Ancient Sichuan and the Unification of China
Recent archaeological finds in China have made possible a reconstruction of the ancient history of Sichauan, the country's most populous province. Excavated artifacts and newly recovered texts can now supplement traditional textual materials. Combing these materials, Sage shows how Sichauan matured from peripheral obscurity to attain central importance in the formation of the Chinese empire during the first millennium B.C.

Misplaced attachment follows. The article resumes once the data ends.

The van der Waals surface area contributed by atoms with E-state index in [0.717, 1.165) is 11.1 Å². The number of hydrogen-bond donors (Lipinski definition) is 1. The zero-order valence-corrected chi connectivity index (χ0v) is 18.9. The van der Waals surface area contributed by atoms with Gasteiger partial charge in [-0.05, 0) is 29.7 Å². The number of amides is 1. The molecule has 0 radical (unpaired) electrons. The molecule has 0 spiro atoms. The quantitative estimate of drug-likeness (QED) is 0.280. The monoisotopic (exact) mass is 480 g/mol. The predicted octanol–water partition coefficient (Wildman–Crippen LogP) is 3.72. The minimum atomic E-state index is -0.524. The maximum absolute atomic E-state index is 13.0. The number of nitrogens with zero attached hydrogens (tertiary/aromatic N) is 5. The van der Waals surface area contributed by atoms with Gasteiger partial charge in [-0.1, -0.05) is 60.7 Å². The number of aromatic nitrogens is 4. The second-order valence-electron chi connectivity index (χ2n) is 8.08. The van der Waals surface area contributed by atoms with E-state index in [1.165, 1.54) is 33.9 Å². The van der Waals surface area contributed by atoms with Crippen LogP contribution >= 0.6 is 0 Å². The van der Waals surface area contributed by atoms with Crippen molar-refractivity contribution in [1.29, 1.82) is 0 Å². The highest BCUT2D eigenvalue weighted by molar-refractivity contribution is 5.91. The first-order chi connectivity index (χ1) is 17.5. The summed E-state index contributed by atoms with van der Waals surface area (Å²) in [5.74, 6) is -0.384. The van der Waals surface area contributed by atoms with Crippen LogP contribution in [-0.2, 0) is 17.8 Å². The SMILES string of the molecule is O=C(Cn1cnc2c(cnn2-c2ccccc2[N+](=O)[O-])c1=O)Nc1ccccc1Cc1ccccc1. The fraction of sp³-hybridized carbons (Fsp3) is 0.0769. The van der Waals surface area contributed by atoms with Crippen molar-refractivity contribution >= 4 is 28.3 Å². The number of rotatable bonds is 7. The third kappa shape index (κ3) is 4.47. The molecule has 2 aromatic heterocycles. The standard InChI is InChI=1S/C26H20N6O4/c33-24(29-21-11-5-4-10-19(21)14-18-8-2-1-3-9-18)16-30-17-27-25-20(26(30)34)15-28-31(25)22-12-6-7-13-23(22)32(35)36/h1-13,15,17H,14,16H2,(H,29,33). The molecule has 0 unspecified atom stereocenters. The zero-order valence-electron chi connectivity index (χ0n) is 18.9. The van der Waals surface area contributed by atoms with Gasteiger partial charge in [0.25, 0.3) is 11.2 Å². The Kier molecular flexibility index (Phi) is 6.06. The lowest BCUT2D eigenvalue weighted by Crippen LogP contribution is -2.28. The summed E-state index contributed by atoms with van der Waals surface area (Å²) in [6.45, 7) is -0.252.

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ancient Ba and Shu ba shu Beijing benji bing bronze central plains Chen Cheng Chengdu plain China Chinese chu ban chuan wen wu commandery Deng dynasty eastern Sichuan Emperor fa xian gu xue gu yu guan xi guo nian biao guo zhi Han dynasty han mu Han River Hua yang guo Huang Hubei inscriptions jian bao Jiang jing Kaiming King Hui land Li Bing li shi Liang Liu Bang Lord Shang marquis Mountains political province Qian Qiang Qin's Qinling Sanxingdui Shaanxi shan Shang Yang Shiji shu wen hua shu zhi shui Shuo Sichuan basin Sichuanese Sima Xiangru Taibei Tong Enzheng valley Wei Jin wu yin shu xi nan xian xiang Xianyang xing xue xue bao Yangtze Yellow River yin shu guan Yu gong yu wen wu yuan zhan guo Zhang Yi Zhao Zhong guo Zuo zhuan
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